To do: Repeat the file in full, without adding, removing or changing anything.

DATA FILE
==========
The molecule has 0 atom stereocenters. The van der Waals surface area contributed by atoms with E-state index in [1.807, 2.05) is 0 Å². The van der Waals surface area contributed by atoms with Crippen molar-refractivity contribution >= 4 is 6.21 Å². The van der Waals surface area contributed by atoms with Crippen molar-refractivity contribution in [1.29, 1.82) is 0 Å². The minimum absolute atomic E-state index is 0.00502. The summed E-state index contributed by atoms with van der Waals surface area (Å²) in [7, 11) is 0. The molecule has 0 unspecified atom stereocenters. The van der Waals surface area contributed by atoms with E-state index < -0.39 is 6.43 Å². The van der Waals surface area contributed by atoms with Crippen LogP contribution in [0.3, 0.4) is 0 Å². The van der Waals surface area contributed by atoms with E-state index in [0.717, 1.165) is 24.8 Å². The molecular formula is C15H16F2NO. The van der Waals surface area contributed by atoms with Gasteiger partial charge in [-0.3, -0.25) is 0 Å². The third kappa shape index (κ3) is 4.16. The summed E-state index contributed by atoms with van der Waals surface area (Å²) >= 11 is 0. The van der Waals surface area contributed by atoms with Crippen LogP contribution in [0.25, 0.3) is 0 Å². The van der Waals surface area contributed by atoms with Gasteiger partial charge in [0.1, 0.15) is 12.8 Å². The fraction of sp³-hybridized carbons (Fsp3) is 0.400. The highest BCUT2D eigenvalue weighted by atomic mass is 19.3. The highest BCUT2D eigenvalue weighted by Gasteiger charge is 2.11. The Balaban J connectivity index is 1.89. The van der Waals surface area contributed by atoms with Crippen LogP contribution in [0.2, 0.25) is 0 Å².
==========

The molecule has 0 atom stereocenters. The van der Waals surface area contributed by atoms with E-state index in [1.807, 2.05) is 0 Å². The van der Waals surface area contributed by atoms with Crippen molar-refractivity contribution >= 4 is 6.21 Å². The van der Waals surface area contributed by atoms with Crippen molar-refractivity contribution in [1.29, 1.82) is 0 Å². The minimum absolute atomic E-state index is 0.00502. The summed E-state index contributed by atoms with van der Waals surface area (Å²) in [7, 11) is 0. The molecule has 0 unspecified atom stereocenters. The van der Waals surface area contributed by atoms with E-state index < -0.39 is 6.43 Å². The van der Waals surface area contributed by atoms with Crippen LogP contribution in [0.3, 0.4) is 0 Å². The van der Waals surface area contributed by atoms with E-state index in [0.717, 1.165) is 24.8 Å². The molecular formula is C15H16F2NO. The van der Waals surface area contributed by atoms with Gasteiger partial charge in [-0.3, -0.25) is 0 Å². The third kappa shape index (κ3) is 4.16. The summed E-state index contributed by atoms with van der Waals surface area (Å²) >= 11 is 0. The van der Waals surface area contributed by atoms with Crippen LogP contribution in [0.25, 0.3) is 0 Å². The van der Waals surface area contributed by atoms with Gasteiger partial charge in [0.1, 0.15) is 12.8 Å². The fraction of sp³-hybridized carbons (Fsp3) is 0.400. The highest BCUT2D eigenvalue weighted by atomic mass is 19.3. The highest BCUT2D eigenvalue weighted by Gasteiger charge is 2.11. The Balaban J connectivity index is 1.89. The van der Waals surface area contributed by atoms with Crippen LogP contribution in [0.2, 0.25) is 0 Å².